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Concentric and single fiber needle electrodes yield comparable jitter results in myasthenia gravis

Authors

  • Maria E. Farrugia DPhil, MD,

    Corresponding author
    1. Neurology Department, Institute of Neurological Sciences, Southern General Hospital, 1345 Govan Road, Glasgow G51 4TF, United Kingdom
    • Neurology Department, Institute of Neurological Sciences, Southern General Hospital, 1345 Govan Road, Glasgow G51 4TF, United Kingdom
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  • Andrew I. Weir MSc, MBChB,

    1. Clinical Neurophysiology Department, Institute of Neurological Sciences, Southern General Hospital, Glasgow G51 4TF, United Kingdom
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  • Marie Cleary PhD,

    1. Orthoptic Department, Gartnavel General Hospital, Glasgow G12 0YN, United Kingdom
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  • Sarah Cooper MD,

    1. Neurology Department, Institute of Neurological Sciences, Southern General Hospital, 1345 Govan Road, Glasgow G51 4TF, United Kingdom
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  • Richard Metcalfe MD,

    1. Neurology Department, Institute of Neurological Sciences, Southern General Hospital, 1345 Govan Road, Glasgow G51 4TF, United Kingdom
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  • Arup Mallik BSc, MBChB

    1. Clinical Neurophysiology Department, Institute of Neurological Sciences, Southern General Hospital, Glasgow G51 4TF, United Kingdom
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Abstract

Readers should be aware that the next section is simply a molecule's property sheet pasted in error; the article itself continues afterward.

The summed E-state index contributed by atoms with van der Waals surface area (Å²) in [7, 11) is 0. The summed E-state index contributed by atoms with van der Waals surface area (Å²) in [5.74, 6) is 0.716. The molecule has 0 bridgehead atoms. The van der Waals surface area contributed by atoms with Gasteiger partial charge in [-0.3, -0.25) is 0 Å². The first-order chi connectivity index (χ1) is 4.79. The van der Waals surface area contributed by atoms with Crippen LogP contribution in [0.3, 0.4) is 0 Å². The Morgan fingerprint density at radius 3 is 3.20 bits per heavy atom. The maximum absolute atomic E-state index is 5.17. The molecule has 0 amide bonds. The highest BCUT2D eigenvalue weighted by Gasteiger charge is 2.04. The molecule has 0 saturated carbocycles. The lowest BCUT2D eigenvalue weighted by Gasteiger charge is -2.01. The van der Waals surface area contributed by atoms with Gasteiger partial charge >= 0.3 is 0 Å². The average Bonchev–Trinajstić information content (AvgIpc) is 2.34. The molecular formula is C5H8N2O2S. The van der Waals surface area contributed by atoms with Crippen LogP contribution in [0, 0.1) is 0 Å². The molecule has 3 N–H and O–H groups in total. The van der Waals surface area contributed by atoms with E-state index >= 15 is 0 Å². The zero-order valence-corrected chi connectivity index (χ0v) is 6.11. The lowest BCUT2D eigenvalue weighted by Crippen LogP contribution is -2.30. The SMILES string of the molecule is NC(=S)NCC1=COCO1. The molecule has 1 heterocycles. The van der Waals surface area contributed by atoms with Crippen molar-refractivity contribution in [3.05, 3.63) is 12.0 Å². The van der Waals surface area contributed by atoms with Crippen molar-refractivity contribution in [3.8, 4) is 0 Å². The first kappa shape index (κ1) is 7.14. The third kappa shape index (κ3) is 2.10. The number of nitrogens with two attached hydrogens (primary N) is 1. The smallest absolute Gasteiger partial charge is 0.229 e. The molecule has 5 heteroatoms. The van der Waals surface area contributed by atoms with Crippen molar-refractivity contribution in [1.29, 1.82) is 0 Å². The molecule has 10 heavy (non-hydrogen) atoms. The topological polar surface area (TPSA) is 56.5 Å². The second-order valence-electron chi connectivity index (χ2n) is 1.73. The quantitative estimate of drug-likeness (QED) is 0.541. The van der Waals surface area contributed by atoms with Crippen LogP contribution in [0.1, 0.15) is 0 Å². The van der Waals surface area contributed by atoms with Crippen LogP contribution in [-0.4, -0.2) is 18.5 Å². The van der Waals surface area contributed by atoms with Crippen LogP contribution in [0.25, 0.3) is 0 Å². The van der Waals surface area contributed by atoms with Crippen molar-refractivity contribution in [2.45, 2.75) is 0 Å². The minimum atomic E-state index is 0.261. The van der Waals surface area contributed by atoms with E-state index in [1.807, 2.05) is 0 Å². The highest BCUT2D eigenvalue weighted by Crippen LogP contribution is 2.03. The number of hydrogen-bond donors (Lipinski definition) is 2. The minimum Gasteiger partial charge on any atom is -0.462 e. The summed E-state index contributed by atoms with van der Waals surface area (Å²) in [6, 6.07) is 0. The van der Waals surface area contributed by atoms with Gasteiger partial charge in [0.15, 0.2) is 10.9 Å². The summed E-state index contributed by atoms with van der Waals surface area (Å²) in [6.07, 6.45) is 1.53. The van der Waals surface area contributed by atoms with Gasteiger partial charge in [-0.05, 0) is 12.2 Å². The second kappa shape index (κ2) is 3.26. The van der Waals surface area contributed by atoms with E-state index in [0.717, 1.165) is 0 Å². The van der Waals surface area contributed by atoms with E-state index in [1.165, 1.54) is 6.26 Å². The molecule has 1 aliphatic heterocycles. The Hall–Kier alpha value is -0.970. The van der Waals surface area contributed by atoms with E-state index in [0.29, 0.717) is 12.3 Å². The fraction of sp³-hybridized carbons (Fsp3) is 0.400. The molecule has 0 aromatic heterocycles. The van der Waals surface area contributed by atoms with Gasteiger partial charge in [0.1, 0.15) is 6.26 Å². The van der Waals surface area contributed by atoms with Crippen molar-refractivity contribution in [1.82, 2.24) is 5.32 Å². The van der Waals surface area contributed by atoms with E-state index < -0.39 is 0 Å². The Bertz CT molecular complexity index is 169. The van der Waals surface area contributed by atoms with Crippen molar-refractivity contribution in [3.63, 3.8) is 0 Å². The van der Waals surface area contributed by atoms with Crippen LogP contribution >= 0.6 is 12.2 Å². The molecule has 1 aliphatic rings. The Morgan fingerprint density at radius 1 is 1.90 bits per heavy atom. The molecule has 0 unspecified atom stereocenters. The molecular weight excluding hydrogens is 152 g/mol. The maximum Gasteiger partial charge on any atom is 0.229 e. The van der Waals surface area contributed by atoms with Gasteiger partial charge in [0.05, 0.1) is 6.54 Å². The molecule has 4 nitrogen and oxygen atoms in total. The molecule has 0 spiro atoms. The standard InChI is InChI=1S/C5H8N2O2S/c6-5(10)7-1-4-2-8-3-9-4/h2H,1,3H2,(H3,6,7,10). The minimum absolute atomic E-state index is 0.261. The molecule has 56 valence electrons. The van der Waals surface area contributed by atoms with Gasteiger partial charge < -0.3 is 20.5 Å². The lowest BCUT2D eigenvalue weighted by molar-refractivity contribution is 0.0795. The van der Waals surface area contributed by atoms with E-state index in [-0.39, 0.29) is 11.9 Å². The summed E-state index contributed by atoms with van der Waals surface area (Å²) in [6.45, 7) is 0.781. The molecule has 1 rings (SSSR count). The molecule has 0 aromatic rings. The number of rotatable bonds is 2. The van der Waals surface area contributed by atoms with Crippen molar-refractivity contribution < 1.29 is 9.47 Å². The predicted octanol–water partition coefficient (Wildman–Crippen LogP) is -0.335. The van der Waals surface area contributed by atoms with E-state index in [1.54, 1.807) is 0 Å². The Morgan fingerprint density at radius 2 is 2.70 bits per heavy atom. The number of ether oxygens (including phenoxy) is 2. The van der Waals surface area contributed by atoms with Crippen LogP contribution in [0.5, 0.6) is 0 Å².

The single fiber needle electrode (SFNE), which is designed to isolate single muscle fiber action potentials, has played an important role in the diagnosis of myasthenia gravis (MG). However, the concentric needle electrode (CNE) has been recently adopted by some workers to study neuromuscular instability in MG, and reference data have also been obtained in healthy subjects. In this study we wanted to establish whether data acquired using the SFNE is comparable to that obtained using the CNE when studying patients with MG. We established reference data for our laboratory using the CNE for orbicularis oculi (OO) and extensor digitorum communis (EDC). We compared data from 24 MG patients using both SFNE and CNE and found no significant differences in mean jitter values for either muscles. We correlated the neurophysiological data obtained by either electrode with various clinical assessments, the ice pack test, OO and EDC strength measurement, and MGFA classification of disease, and we found no significant relation. We compared discomfort scores for the two needle electrodes for each muscle and found that the discomfort scores for CNE are significantly lower (P = 0.0004). We conclude that the CNE is a useful alternative electrode for studying single fiber potentials, but more reference data from normal control subjects is desirable. Muscle Nerve, 2008

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